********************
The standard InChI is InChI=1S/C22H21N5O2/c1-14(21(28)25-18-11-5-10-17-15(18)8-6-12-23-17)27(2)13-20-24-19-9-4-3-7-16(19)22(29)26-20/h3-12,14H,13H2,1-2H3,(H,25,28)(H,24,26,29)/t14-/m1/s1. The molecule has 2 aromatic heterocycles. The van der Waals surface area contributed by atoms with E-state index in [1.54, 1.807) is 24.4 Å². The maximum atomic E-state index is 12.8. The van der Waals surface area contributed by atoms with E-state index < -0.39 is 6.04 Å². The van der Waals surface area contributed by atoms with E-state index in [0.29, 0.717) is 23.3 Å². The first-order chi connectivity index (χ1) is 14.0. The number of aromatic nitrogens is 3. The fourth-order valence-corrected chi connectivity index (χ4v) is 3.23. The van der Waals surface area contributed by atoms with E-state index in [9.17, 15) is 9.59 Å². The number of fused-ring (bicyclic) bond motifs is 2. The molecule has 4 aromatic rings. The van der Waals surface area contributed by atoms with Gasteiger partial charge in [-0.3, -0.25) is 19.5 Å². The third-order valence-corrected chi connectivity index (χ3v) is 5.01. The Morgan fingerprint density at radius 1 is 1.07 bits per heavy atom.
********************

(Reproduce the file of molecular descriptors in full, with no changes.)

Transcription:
The standard InChI is InChI=1S/C22H21N5O2/c1-14(21(28)25-18-11-5-10-17-15(18)8-6-12-23-17)27(2)13-20-24-19-9-4-3-7-16(19)22(29)26-20/h3-12,14H,13H2,1-2H3,(H,25,28)(H,24,26,29)/t14-/m1/s1. The molecule has 2 aromatic heterocycles. The van der Waals surface area contributed by atoms with E-state index in [1.54, 1.807) is 24.4 Å². The maximum atomic E-state index is 12.8. The van der Waals surface area contributed by atoms with E-state index < -0.39 is 6.04 Å². The van der Waals surface area contributed by atoms with E-state index in [0.29, 0.717) is 23.3 Å². The first-order chi connectivity index (χ1) is 14.0. The number of aromatic nitrogens is 3. The fourth-order valence-corrected chi connectivity index (χ4v) is 3.23. The van der Waals surface area contributed by atoms with E-state index in [9.17, 15) is 9.59 Å². The number of fused-ring (bicyclic) bond motifs is 2. The molecule has 4 aromatic rings. The van der Waals surface area contributed by atoms with Gasteiger partial charge in [-0.3, -0.25) is 19.5 Å². The third-order valence-corrected chi connectivity index (χ3v) is 5.01. The Morgan fingerprint density at radius 1 is 1.07 bits per heavy atom.